But What Does Our House Iconoclast Think?
I doubt he would agree with Richard or indeed (though he is too polite to say so!) with much of my track.
Alex is fast emerging as the brave ‘sayer of the unsayable’ in our project and all the more welcome for that.
He defends property as ‘sacrosanct … a basic and inviolable human right’ and he would not, I think, worry so much about inequality, emphasising instead a merit-based society – one in which opportunity is there for all but the rewards of it can be kept by the achievers who seize it (and I guess their families).
I wonder what Alex made of Federico Burlon’s excellent summary of Robert Nozick’s views on property? I fear, Federico, that Nozick (of whom Federico is critical and whom I can’t abide) may have a new disciple!
The interchange between Alex, Paul, Zoe and Richard rehearses the key points – I couldn’t help noticing that Richard’s fundamentals took him into education and he distinguished between primary and secondary (free) and tertiary (different sources of funding) – for myself I feel that the university debate just now is about a lot more than money – it goes to the core of the kind of society we want to have here in England: I agree with Anthony about the importance of this debate as an illustration of general principle – I develop my perspective in my side track on higher education.
(As someone who ‘tends to crave minimal government in general’, Alex will I hope have something to say about my attack on libertarianism, which I think of as a ‘dangerous ally’ and warn about in one of my tracks on manifesto point eight.)
Richard and Paul pick up on this idea. Yes it’s a good word, and vital. This notion of people leading successful lives of flourishing permeates what I mean by human rights. And when I think of flourishing I think of more than people simply doing what they want – I think of them making the best of themselves. So for me it does have this moral dimension. I think I will need to come back to this for sure – and probably when I write again about religion. Human flourishing is a very old idea, and may well have got going properly in ancient Greece, but it’s also very much a part of how many of our mainstream religions view the world.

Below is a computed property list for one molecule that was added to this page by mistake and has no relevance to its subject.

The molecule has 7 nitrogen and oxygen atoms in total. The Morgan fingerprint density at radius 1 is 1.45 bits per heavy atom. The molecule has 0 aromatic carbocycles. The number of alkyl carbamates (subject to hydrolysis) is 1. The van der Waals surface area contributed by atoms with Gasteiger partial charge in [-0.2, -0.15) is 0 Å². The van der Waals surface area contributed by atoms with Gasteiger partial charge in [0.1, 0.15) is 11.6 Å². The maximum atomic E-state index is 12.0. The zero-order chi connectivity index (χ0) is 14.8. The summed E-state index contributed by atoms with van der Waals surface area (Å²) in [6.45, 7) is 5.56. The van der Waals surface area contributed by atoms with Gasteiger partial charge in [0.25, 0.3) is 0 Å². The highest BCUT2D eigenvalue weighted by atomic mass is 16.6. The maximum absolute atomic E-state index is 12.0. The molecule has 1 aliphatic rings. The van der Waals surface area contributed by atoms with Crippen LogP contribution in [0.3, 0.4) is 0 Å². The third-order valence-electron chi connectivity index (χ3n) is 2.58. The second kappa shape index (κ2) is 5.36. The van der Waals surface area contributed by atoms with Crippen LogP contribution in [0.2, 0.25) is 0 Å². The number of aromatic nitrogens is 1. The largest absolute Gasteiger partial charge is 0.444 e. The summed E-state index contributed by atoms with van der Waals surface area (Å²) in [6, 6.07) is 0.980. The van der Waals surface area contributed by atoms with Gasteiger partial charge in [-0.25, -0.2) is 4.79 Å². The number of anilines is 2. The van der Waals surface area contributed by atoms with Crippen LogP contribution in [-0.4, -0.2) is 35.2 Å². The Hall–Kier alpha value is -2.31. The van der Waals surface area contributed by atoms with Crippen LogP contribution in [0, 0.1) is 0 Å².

Can we own sentient beings, particularly if as I’ll be arguing (manifesto point seven) that they can also have rights? I think, Anthony, that for me the answer has to be ‘yes’ and ‘no’ – pet dogs are not the same as slaves but that is not to say they do not need and have rights. As I say, more later.
And An After-Response To An After-Thought
Christina comes in with a late comment on Track 2. I know very irregular and all that but can human rights people be also sticklers for all the rules?
Albie Sachs is a great man. And a terrific judge. Did you all know he is also an inspirational speaker – in my seven years of doing public events at the centre for the study of human rights at LSE Albie’s speech to us (done without a semblance of a note) was the most majestic, the most inspirational of all the many wonderful talks I was lucky enough to hear: you can get something of a feel for it from the transcript.
Last Words On Property
As Joe Hoover neatly puts it ‘It’s very easy to defend a human right to possessions/wealth adequate to provide for a comfortable and dignified life. It’s much harder to justify a right to unlimited wealth.’
And Favio who puts his finger on it I think:
the point is greediness, not individual property Favio Farinella
It’s not money but the love of money